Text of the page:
Asked if his approach to battling with Leclerc would take into consideration the fact his teammate is leading the championship, Sainz said: “No, the consideration is that we are teammates and that we want to score a one-two for the team independent of who is ahead or behind.
“It is the same consideration that I took this year and last year because I feel like it is still early in the season — we are only in the fifth race and there are 19 left [including Sunday].
“But you always treat your teammate with a bit more respect, like it was last year but the will of winning is still there and if the chance of winning is there I will go, taking into account that it is my teammate of course.”
Sainz is also hoping to use his front row start to regain momentum in his own championship challenge, which took two big hits after he retired in the gravel at the past two races. Following a spin on Friday in practice, he said he needed Saturday’s solid showing to rebuild his confidence.
“It’s not easy, I’m not gonna lie,” Sainz said. “It was still a bit on the back of mind in the quali lap, which is not ideal to drive a quali lap. When you don’t understand the crashes, it’s the worst and yesterday was very tricky to understand exactly what happened.
“It takes some confidence out, which shows I’m still learning this car, I’m still discovering things, it’s still surprising me. I’m quick because today I was pretty quick out there so, that’s the most positive thing.” — Laurence Edmondson
What kind of race can we expect?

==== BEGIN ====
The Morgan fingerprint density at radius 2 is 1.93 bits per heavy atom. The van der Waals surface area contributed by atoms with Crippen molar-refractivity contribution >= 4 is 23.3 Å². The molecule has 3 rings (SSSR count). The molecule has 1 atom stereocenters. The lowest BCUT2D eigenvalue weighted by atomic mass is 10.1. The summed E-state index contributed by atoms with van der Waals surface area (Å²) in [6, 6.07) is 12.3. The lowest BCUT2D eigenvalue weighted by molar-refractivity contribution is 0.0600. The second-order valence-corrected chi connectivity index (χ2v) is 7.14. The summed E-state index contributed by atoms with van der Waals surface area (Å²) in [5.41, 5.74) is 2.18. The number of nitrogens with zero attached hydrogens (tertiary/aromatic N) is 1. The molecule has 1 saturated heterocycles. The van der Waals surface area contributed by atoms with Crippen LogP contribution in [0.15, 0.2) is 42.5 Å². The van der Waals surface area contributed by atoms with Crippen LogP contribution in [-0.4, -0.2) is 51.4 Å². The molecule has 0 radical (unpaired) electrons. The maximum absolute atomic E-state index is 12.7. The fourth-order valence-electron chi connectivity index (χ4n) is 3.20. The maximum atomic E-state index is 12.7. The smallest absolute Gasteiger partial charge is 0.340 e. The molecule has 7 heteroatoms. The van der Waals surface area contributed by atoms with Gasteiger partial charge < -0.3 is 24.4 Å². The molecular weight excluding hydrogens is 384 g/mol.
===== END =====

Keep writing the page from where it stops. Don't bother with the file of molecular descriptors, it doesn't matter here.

The quality of the racing at the circuit, which wraps around the outside of Hard Rock Stadium, has been a big talking point since the final configuration was settled upon.
The two days of track action so far have been hectic, with lots of driver errors and several mistakes leaving a car in the wall. The most costly was made by Esteban Ocon, who was unable to take part in qualifying after crashing out of the final practice on Saturday afternoon.
“It could be a bit of a Baku,” Sainz said on Saturday evening, referring to the Azerbaijan GP’s Baku street race and its tendency to either be incredibly dramatic or incredibly uneventful, with minimal middle ground. “Very, very tricky out there.”
Lewis Hamilton is also a fan, enjoying how the circuit is unique to a lot of the other courses F1 drivers race.
“I think it’s great, the track is awesome,” Hamilton said. “It’s a different characteristic. It’s not the same as every other one.
“There’s a couple of bumps that we could probably fix. We should probably get rid of the chicane. Otherwise, it’s great.”
The designers of the circuit wanted to create a “mistake generator” and drivers seem to agree that is going to be a punishing venue.
“I think if you go off line it’s going to be ciao ciao,” AlphaTauri’s Pierre Gasly said. “That new tarmac they put in the new corner… this feels a bit like ice skating when you go over it.
“I don’t think it’s going to be easy. I think you’re going to see overtaking but if you’re going off track it’s going to be slippery.” — Nate Saunders